For his feature debut, The Millennium Bug, writer/director Kenneth Cran imagines that Something Actually Happened besides a world’s collective “whew!”
Taking place on Dec. 31, 1999 (natch), the movie follows the Haskin family, whose three members head for the mountains in order to escape the panic and presumed riots. Instead, the happy campers find trouble in the form of another clan: the Crawfords. They’re incestuous hillbillies (again, natch) looking not unlike the Wrong Turn villains, and searchin’ for a bride — a bill for which the Haskins’ young daughter (Christine Haeberman, Chillerama) fits.
In the midst of this modern-day Hatfields-vs.-McCoys tale, one big ol’ bug crashes the party. Really big. And it’s the best thing about the movie, but not quite good enough to merit a recommendation. The Crawfords’ wacky dialogue does not work, running counter to The Millennium Bug‘s established tone. While the other half of the cast plays it straight, this one approaches it like a skit from Hee Haw.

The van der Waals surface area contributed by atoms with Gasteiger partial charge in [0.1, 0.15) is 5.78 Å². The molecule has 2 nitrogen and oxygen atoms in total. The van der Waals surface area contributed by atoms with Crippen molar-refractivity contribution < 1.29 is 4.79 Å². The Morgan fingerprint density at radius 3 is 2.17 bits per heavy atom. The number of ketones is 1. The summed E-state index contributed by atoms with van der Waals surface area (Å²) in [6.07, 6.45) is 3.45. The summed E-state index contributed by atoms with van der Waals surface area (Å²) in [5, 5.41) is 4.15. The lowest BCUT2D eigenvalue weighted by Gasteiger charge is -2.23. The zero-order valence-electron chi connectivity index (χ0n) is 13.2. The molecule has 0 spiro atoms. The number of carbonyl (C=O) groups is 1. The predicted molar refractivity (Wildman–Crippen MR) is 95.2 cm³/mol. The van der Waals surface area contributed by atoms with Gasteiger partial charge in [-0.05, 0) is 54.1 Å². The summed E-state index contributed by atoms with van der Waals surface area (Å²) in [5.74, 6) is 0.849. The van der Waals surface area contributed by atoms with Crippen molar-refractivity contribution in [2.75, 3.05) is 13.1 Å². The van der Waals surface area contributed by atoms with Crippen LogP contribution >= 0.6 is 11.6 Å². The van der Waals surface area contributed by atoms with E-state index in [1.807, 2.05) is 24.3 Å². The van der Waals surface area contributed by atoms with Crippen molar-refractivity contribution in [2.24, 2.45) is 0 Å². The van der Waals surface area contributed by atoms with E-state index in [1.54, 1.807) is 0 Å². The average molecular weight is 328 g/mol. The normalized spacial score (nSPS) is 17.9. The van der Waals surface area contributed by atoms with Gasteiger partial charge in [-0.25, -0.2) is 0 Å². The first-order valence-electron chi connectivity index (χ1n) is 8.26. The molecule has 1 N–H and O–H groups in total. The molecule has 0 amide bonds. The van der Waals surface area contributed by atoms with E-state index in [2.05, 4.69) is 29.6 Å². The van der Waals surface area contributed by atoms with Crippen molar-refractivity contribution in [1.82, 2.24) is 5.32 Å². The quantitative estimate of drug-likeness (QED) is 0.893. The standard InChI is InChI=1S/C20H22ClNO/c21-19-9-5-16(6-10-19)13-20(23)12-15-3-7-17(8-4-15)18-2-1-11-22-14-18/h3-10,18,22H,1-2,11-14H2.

And Lord, do I hate Hee Haw.
But again, the monster effects are impressive for such a small-budgeted indie. I applaud Cran’s decision to pay homage to the creature features of yore by going practical and in-camera. That deserves a salute in these unimaginative CGI times.
Good-sport points go to Ginger Pullman (Chillerama) for what kind of amounts to a human/insect sex scene. I wonder how long she needed to shower afterward to remove all traces of that goop. —Rod Lott